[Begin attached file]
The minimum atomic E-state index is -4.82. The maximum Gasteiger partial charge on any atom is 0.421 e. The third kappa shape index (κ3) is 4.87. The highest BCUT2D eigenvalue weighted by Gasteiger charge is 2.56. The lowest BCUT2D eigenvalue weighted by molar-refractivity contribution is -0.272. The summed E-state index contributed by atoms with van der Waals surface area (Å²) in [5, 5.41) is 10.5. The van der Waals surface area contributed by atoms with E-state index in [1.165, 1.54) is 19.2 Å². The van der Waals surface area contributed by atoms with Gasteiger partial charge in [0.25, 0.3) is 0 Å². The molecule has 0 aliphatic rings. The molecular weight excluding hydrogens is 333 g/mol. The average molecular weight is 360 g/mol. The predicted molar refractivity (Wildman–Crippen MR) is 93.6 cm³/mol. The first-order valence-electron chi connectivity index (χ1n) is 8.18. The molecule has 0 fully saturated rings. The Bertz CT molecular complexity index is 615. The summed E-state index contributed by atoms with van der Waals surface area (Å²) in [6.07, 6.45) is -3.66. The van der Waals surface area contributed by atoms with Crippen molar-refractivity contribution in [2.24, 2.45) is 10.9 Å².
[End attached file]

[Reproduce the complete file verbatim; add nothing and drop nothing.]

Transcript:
The minimum atomic E-state index is -4.82. The maximum Gasteiger partial charge on any atom is 0.421 e. The third kappa shape index (κ3) is 4.87. The highest BCUT2D eigenvalue weighted by Gasteiger charge is 2.56. The lowest BCUT2D eigenvalue weighted by molar-refractivity contribution is -0.272. The summed E-state index contributed by atoms with van der Waals surface area (Å²) in [5, 5.41) is 10.5. The van der Waals surface area contributed by atoms with E-state index in [1.165, 1.54) is 19.2 Å². The van der Waals surface area contributed by atoms with Gasteiger partial charge in [0.25, 0.3) is 0 Å². The molecule has 0 aliphatic rings. The molecular weight excluding hydrogens is 333 g/mol. The average molecular weight is 360 g/mol. The predicted molar refractivity (Wildman–Crippen MR) is 93.6 cm³/mol. The first-order valence-electron chi connectivity index (χ1n) is 8.18. The molecule has 0 fully saturated rings. The Bertz CT molecular complexity index is 615. The summed E-state index contributed by atoms with van der Waals surface area (Å²) in [6.07, 6.45) is -3.66. The van der Waals surface area contributed by atoms with Crippen molar-refractivity contribution in [2.24, 2.45) is 10.9 Å².